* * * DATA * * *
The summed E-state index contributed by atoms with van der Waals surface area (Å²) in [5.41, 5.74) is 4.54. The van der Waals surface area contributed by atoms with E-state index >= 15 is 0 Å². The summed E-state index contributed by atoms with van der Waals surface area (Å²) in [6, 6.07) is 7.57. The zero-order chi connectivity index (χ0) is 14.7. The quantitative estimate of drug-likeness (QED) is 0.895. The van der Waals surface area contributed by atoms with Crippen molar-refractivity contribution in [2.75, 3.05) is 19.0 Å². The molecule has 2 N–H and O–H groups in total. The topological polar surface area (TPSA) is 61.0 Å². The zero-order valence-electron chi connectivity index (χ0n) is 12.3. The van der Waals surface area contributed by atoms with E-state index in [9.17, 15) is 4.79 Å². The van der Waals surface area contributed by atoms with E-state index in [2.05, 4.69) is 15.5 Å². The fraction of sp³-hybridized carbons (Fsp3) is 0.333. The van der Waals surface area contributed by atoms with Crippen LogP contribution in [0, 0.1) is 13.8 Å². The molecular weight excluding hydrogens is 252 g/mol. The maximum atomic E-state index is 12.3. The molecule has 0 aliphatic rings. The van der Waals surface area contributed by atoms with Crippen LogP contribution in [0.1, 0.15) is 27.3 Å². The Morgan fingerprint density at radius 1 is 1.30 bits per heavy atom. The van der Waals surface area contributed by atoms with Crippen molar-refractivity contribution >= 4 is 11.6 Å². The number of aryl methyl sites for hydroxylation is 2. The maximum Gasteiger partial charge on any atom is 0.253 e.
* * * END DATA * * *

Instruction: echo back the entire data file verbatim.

The summed E-state index contributed by atoms with van der Waals surface area (Å²) in [5.41, 5.74) is 4.54. The van der Waals surface area contributed by atoms with E-state index >= 15 is 0 Å². The summed E-state index contributed by atoms with van der Waals surface area (Å²) in [6, 6.07) is 7.57. The zero-order chi connectivity index (χ0) is 14.7. The quantitative estimate of drug-likeness (QED) is 0.895. The van der Waals surface area contributed by atoms with Crippen molar-refractivity contribution in [2.75, 3.05) is 19.0 Å². The molecule has 2 N–H and O–H groups in total. The topological polar surface area (TPSA) is 61.0 Å². The zero-order valence-electron chi connectivity index (χ0n) is 12.3. The van der Waals surface area contributed by atoms with E-state index in [9.17, 15) is 4.79 Å². The van der Waals surface area contributed by atoms with E-state index in [2.05, 4.69) is 15.5 Å². The fraction of sp³-hybridized carbons (Fsp3) is 0.333. The van der Waals surface area contributed by atoms with Crippen LogP contribution in [0, 0.1) is 13.8 Å². The molecular weight excluding hydrogens is 252 g/mol. The maximum atomic E-state index is 12.3. The molecule has 0 aliphatic rings. The van der Waals surface area contributed by atoms with Crippen LogP contribution in [0.1, 0.15) is 27.3 Å². The Morgan fingerprint density at radius 1 is 1.30 bits per heavy atom. The van der Waals surface area contributed by atoms with Crippen molar-refractivity contribution >= 4 is 11.6 Å². The number of aryl methyl sites for hydroxylation is 2. The maximum Gasteiger partial charge on any atom is 0.253 e.